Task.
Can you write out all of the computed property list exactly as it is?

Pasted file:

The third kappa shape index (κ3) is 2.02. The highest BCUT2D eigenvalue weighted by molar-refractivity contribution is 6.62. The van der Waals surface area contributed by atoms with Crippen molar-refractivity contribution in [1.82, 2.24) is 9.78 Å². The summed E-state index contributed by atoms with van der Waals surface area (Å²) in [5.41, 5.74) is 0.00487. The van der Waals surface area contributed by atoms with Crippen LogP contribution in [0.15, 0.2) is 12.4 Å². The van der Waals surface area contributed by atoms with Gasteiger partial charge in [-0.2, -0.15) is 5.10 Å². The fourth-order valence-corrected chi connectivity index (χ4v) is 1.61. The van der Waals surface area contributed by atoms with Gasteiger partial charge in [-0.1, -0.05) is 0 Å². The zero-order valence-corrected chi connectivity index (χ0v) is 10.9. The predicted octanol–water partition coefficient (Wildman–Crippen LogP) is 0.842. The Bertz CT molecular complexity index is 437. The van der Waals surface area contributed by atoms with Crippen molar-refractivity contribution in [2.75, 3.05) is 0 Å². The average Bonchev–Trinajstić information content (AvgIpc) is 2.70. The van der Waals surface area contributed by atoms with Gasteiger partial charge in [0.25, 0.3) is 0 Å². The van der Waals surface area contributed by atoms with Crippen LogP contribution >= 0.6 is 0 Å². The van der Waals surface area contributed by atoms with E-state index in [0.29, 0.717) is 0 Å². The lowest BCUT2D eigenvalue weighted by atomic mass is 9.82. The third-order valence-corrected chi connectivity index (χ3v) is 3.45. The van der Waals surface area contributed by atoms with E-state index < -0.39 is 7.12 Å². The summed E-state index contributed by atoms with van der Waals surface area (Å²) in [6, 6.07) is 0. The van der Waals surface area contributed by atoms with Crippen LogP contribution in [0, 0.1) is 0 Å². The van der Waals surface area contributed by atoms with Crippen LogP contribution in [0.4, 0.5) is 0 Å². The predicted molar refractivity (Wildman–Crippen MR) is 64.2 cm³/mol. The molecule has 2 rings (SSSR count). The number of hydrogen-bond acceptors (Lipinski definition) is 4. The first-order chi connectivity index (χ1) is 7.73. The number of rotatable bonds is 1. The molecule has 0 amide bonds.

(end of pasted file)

The third kappa shape index (κ3) is 2.02. The highest BCUT2D eigenvalue weighted by molar-refractivity contribution is 6.62. The van der Waals surface area contributed by atoms with Crippen molar-refractivity contribution in [1.82, 2.24) is 9.78 Å². The summed E-state index contributed by atoms with van der Waals surface area (Å²) in [5.41, 5.74) is 0.00487. The van der Waals surface area contributed by atoms with Crippen LogP contribution in [0.15, 0.2) is 12.4 Å². The van der Waals surface area contributed by atoms with Gasteiger partial charge in [-0.2, -0.15) is 5.10 Å². The fourth-order valence-corrected chi connectivity index (χ4v) is 1.61. The van der Waals surface area contributed by atoms with Gasteiger partial charge in [-0.1, -0.05) is 0 Å². The zero-order valence-corrected chi connectivity index (χ0v) is 10.9. The predicted octanol–water partition coefficient (Wildman–Crippen LogP) is 0.842. The Bertz CT molecular complexity index is 437. The van der Waals surface area contributed by atoms with Crippen molar-refractivity contribution in [2.75, 3.05) is 0 Å². The average Bonchev–Trinajstić information content (AvgIpc) is 2.70. The van der Waals surface area contributed by atoms with Gasteiger partial charge in [0.25, 0.3) is 0 Å². The van der Waals surface area contributed by atoms with Crippen LogP contribution >= 0.6 is 0 Å². The van der Waals surface area contributed by atoms with E-state index in [0.29, 0.717) is 0 Å². The lowest BCUT2D eigenvalue weighted by atomic mass is 9.82. The third-order valence-corrected chi connectivity index (χ3v) is 3.45. The van der Waals surface area contributed by atoms with E-state index < -0.39 is 7.12 Å². The summed E-state index contributed by atoms with van der Waals surface area (Å²) in [6, 6.07) is 0. The van der Waals surface area contributed by atoms with Crippen LogP contribution in [0, 0.1) is 0 Å². The van der Waals surface area contributed by atoms with Crippen LogP contribution in [0.4, 0.5) is 0 Å². The predicted molar refractivity (Wildman–Crippen MR) is 64.2 cm³/mol. The molecule has 2 rings (SSSR count). The number of hydrogen-bond acceptors (Lipinski definition) is 4. The first-order chi connectivity index (χ1) is 7.73. The number of rotatable bonds is 1. The molecule has 0 amide bonds.